PHOTO CREDIT: © ROY POWERS, SCANNED FROM A DOCUMENT IN MY POSSESSION
I’ve a fond recollection of a ’52 Chevy full of Reno High hotshots returning from an afternoon of skiing at Sky Tavern. Far south of where U.S. 395 became South Virginia Street on the east side of the two-lane road was, well, a little red barn. We needed nourishment…
“Let’s stop here,” said one. “Wasn’t this the Li’l Red Barn?” another asked. “Yup,” said yet another. (That watering hole had become the “Liberty Belle” a month or so earlier, on Nov. 20, 1958.) We entered, ordered, and met Frank and Marshall Fey, whose grandfather had invented the Liberty Bell slot machine, that Bell with no second “e,” and they had just moved from San Mateo, Cal. to open their new saloon. We formed a friendship that has lasted for 48 years. [and, 61 years next March 2014!]
I scribe this on a Tuesday for you to read on a Saturday, not knowing for sure whether or when we will satiate ourselves at the Belle again. I do know that there will follow scores of other patrons’ pleasant recollections and a ton of ink about it in the next few months, and thus I’m moved to offer a few thoughts to the assembled Homefinders.
By some measure I write of many old Reno establishments that have all converged over time under one roof – that roof itself supporting some of the eight horse-drawn wagons that the Feys acquired from Roy Stagg’s Roaring Camp, a downtown 1940s tourist draw in the now-vacant triangle bounded by Lake, East First and Second Streets. Two heavy ore wagons near the building later arrived, one from Death Valley and the other from Mina.
One hundred years minus 30 days ago, the city of San Francisco was ravaged by an earthquake and fire – from that maelstrom to Reno came the heavy bronze doors from Market Street’s Palace Hotel. Marshall once quipped that it cost them $250 for the doors and two grand to adapt the Belle’s front entrance to utilize them. We’ve all opened them a few times. Underfoot, wooden planks form the decking of the entrance, not just any planks but wood taken from the entrance to the Federated Church on Virginia Street at Fifth when the church was razed to make room for parking at the new Sewell’s market in 1948.
Inside the Belle and over the bar hang two chandeliers and three round glass globes – those hung for 80 years downtown at the Wine House until that venerable saloon was razed to make room for Harolds Club’s addition in 1960. Dust them carefully; they’re pushing 125 years old. From the Golden Hotel, following the 1962 fire came the curvaceous life-size cocktail waitress mannequins-with-built-in slot machines in the south dining room.
Tripp Plastics made the mirror-image signs…
The back bar’s been around for a while also. The rosewood and birch classic started life in the Owl Club downtown at the turn of the last century – some speculate that it came ‘round the horn from Europe but I can’t prove that – and following the repeal of prohibition was relocated to the Pastime Club on Sierra Street at Douglas Alley. The Feys got it in 1964 and my recollection is that it was unveiled during Nevada’s Centennial celebration, after the ceiling was raised two feet to accommodate it. Somewhat noteworthy was Walt Tripp’s early frustration in locating a letter font in mirror image to make engraved signs with, enabling a patron at the bar to read in the mirror “Winchester Model 94” or whatever above the rifles displayed over the bar. Walt’s son Warren, now the honcho of Tripp Plastics, reports that the Liberty Belle’s signs were the only use that mirror image font ever saw.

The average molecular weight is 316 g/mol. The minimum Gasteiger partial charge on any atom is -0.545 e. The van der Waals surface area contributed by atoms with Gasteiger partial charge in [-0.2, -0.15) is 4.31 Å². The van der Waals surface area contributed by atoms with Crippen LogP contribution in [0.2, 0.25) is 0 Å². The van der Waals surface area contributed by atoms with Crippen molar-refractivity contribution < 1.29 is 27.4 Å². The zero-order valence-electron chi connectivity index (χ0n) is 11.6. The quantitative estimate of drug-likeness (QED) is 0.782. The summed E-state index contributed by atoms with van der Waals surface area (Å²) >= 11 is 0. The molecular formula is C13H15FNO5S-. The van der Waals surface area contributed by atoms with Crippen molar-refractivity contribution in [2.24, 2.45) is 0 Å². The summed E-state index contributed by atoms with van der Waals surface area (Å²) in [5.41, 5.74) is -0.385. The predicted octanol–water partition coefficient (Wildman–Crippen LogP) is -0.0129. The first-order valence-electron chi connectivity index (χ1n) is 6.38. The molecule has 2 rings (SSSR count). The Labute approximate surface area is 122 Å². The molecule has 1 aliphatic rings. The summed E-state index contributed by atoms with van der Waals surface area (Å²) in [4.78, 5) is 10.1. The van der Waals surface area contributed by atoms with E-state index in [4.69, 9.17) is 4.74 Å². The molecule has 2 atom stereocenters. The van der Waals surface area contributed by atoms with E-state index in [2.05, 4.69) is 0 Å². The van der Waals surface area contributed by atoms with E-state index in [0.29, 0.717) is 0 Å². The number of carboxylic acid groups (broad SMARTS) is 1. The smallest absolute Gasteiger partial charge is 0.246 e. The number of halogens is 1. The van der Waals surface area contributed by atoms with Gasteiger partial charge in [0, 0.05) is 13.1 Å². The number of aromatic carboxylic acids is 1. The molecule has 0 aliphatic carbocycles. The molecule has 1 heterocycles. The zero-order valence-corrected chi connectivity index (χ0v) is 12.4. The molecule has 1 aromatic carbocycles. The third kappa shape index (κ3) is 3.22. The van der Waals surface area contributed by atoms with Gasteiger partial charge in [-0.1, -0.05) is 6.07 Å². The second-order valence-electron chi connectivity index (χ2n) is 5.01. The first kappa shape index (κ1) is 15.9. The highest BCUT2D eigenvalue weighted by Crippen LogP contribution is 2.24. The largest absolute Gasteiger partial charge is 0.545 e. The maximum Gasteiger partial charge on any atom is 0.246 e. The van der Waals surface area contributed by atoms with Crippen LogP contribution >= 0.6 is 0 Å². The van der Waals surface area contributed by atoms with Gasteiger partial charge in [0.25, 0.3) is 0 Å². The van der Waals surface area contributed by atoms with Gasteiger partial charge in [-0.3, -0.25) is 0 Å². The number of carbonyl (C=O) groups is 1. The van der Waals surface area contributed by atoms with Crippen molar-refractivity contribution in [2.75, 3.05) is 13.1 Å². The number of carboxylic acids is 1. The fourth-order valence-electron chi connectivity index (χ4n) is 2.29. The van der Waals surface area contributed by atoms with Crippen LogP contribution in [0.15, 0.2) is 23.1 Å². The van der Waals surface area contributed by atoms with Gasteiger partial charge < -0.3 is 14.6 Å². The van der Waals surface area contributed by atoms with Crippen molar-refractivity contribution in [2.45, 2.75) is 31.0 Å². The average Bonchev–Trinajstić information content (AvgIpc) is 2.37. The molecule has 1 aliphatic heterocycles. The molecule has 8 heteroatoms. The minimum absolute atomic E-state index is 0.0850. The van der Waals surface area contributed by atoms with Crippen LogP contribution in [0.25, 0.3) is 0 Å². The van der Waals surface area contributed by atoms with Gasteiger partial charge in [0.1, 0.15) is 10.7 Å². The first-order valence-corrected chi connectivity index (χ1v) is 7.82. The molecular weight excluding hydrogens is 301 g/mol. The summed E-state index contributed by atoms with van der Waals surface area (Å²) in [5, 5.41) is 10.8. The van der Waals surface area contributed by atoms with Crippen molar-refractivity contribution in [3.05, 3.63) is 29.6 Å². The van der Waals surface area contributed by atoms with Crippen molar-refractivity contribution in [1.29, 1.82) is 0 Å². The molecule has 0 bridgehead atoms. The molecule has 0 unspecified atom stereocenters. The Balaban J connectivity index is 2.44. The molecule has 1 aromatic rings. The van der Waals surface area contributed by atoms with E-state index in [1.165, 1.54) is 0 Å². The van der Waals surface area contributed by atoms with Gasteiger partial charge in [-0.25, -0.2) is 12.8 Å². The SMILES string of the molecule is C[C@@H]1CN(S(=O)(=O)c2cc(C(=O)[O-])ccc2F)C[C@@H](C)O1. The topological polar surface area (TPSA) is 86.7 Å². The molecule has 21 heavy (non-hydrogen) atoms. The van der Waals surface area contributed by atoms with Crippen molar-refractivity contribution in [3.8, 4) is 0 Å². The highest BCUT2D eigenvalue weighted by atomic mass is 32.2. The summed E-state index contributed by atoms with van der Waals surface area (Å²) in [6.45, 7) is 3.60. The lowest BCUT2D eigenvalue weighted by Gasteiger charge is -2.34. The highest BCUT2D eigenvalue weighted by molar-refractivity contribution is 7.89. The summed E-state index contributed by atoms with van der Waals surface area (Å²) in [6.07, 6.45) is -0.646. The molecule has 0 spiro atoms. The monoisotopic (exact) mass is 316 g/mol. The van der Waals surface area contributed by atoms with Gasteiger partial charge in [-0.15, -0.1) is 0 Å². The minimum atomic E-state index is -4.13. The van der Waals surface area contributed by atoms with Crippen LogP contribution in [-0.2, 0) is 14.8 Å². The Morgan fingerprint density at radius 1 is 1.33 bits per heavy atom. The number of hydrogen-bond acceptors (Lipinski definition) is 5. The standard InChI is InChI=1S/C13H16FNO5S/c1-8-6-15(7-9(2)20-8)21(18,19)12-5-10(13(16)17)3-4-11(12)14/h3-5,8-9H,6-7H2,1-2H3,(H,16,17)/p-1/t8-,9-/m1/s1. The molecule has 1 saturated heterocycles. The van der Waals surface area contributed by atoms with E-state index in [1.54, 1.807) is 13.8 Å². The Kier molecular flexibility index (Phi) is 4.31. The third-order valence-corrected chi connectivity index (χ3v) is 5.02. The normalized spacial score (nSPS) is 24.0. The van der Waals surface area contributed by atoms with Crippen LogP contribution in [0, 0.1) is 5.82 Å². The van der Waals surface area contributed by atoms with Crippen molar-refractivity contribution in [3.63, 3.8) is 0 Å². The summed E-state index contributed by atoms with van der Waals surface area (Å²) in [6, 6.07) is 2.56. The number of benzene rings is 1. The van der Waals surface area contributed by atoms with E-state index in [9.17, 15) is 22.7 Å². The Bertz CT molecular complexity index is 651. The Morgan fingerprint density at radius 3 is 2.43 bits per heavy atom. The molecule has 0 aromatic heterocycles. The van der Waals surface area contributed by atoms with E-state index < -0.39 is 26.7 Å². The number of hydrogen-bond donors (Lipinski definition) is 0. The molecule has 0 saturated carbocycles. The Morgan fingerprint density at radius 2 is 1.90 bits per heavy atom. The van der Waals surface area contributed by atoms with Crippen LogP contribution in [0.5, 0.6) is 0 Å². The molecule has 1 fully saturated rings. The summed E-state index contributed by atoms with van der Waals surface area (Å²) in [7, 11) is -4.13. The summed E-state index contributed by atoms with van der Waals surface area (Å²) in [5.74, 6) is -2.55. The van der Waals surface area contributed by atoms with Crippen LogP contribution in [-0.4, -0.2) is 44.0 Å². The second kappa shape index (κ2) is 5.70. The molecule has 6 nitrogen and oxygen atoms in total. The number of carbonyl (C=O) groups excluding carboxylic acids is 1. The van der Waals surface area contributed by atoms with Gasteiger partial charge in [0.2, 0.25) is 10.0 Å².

The list goes on – ephemera from Becker’s Bar on North Virginia, later the site of Southworth’s Cigar Store, antique street lamps from downtown Reno in the parking lot, and a gas lamp brought down from Virginia City. Here’s a note to fit somewhere in this yarn: Behind the original bar in the years before that back bar was installed, were hooks to hang beer mugs from. Frequent customers had their own time card on a rack by the front door, and after they “clocked in” on an antique time clock 16 times they were accorded their own personalized steins to display behind the bar,
In 1967 the south dining room of the building was added and served for a couple of years – at least during the summers – as the Bella Union Theater. Some of my own greatest memories of Liberty Belle visits were to the Bella Union, and I will probably hear enough from Homefinders in the next few weeks to accord it its own column. There was little in Reno in the late 1960s to compare with a warm summer night at that theater – a production of “The Drunkard” with local talent, using that term judiciously. “He tied her to the railroad tracks” the narrator would announce as the villain twirled his moustache, the audience gasped and Barney Barnard of Hatton’s Mens Wear rumbled an ominous chord on the piano (Hal Goodwin of Kentile Floors played the banjo). The show ended in an “olio” – a grainy black and white movie with song lyrics, follow the bouncing ball as Barney and Hal played and all sang. Two nights a week at the Liberty Belle, repeated on another two later in the week at the Bucket of Blood in Virginia City, all summer long, and life was good.
I’ve got more notes but no space, so I’m probably not done as yet. I thank Geno Oliver, who’s spent three decades behind the Liberty Belle’s plank, for passing on this morning’s column head which was uttered by an anonymous customer last week.
We’ll end this visit to the Belle as we always do, with a chocolate sundae in a shiny bowl served up by a pretty lady in a black skirt, a crisp white blouse and a smile. Thanks Marshall, Frank and Jeff Fey, Jeff Courson, Geno, Alice and all hands for what seems like a lifetime of pleasant memories.
Have a good week, and God bless America.
March 17, 2006